abstract = "This paper introduces the concept of a Luxury Freeport to describe a novel form of offshore where art and other high-end goods can be stored indefinitely without tax and duty-payments being made. The paper makes three key contributions to our understanding of these new actors in the global political economy. First, drawing on an interdisciplinary mix of perspectives from political economyand economic geography, the paper conceptualizes Luxury Freeports as part of what has been called the ‘offshore world’. It shows that over the course of the last decade these previously understudied sites have become part of an evolving global ecosystem of tax avoidance that they have helped push to new frontiers, notably by permitting trade in high value goods without the payment of value-added or capital gains tax. Second, the paper attributes the rise of this new form of offshore to meso-level spillover effects within the offshore world itself: this new model of offshore was born from a combination of the competitive ‘push’ of the rapid spread of Open Customs Warehouses at the turn of the century and the investment ‘pull’ of large pools of money needing new investment outlets in the wake of the recent multilateral effort to clamp down on banking secrecy. Third, it examines how the development and diffusion of the Luxury Freeport model has been shaped and constrained by this international clampdown. Navigating the regulatory push against offshore and in an effort to mainstream and legitimize their activities, newer Luxury Freeports have explicitly aligned themselves both with the exclusive and high cultural capital environment of the art world and the ecosystem of specialized services offered by the wealth management industry, while also relying on government support or sponsorship.",
author = "Oddn{\'y} Helgad{\'o}ttir",
year = "2019",
month = "4",
language = "English",
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publisher = "Coffers",
number = "D4.7",
address = "Netherlands",
type = "WorkingPaper",
institution = "Coffers",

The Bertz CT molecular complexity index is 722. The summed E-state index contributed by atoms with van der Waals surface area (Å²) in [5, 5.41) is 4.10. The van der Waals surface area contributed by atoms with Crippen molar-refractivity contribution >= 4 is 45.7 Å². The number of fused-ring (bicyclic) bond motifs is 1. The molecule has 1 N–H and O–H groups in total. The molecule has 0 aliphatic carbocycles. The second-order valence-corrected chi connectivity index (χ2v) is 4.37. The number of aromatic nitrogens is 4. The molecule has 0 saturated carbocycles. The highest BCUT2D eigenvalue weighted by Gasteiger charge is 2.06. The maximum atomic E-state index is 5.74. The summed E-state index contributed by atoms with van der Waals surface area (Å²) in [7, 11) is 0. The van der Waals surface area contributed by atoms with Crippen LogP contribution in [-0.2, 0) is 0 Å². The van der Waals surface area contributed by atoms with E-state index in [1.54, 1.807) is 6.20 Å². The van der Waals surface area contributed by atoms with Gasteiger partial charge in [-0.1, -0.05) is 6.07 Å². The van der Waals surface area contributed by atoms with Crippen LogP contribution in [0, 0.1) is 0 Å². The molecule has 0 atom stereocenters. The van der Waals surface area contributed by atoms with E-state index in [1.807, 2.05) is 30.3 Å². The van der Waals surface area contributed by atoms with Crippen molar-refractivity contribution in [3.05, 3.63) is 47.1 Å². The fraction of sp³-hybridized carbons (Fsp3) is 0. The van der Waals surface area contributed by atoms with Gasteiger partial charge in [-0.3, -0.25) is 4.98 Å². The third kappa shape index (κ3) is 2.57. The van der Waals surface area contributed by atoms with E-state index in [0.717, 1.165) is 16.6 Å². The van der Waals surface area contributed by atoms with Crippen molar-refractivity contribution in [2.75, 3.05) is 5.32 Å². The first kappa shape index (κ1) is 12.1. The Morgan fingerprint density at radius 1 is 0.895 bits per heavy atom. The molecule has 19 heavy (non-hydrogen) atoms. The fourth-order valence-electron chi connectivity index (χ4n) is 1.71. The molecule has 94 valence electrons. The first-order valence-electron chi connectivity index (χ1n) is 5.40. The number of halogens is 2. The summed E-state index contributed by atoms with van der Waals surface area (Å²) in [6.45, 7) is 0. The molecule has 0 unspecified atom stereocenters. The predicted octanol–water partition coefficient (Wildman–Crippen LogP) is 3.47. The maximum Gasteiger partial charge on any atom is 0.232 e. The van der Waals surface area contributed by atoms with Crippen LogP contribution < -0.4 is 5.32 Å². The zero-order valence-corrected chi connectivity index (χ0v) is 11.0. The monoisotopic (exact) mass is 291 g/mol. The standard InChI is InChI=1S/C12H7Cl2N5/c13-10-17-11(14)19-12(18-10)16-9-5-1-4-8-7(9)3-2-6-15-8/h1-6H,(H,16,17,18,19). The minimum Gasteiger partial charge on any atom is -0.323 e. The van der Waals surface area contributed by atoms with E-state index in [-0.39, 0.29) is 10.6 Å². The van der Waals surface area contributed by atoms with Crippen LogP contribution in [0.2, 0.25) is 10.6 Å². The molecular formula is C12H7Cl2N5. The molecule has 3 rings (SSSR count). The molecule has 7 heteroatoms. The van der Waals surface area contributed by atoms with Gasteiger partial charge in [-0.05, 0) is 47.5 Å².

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AB - This paper introduces the concept of a Luxury Freeport to describe a novel form of offshore where art and other high-end goods can be stored indefinitely without tax and duty-payments being made. The paper makes three key contributions to our understanding of these new actors in the global political economy. First, drawing on an interdisciplinary mix of perspectives from political economyand economic geography, the paper conceptualizes Luxury Freeports as part of what has been called the ‘offshore world’. It shows that over the course of the last decade these previously understudied sites have become part of an evolving global ecosystem of tax avoidance that they have helped push to new frontiers, notably by permitting trade in high value goods without the payment of value-added or capital gains tax. Second, the paper attributes the rise of this new form of offshore to meso-level spillover effects within the offshore world itself: this new model of offshore was born from a combination of the competitive ‘push’ of the rapid spread of Open Customs Warehouses at the turn of the century and the investment ‘pull’ of large pools of money needing new investment outlets in the wake of the recent multilateral effort to clamp down on banking secrecy. Third, it examines how the development and diffusion of the Luxury Freeport model has been shaped and constrained by this international clampdown. Navigating the regulatory push against offshore and in an effort to mainstream and legitimize their activities, newer Luxury Freeports have explicitly aligned themselves both with the exclusive and high cultural capital environment of the art world and the ecosystem of specialized services offered by the wealth management industry, while also relying on government support or sponsorship.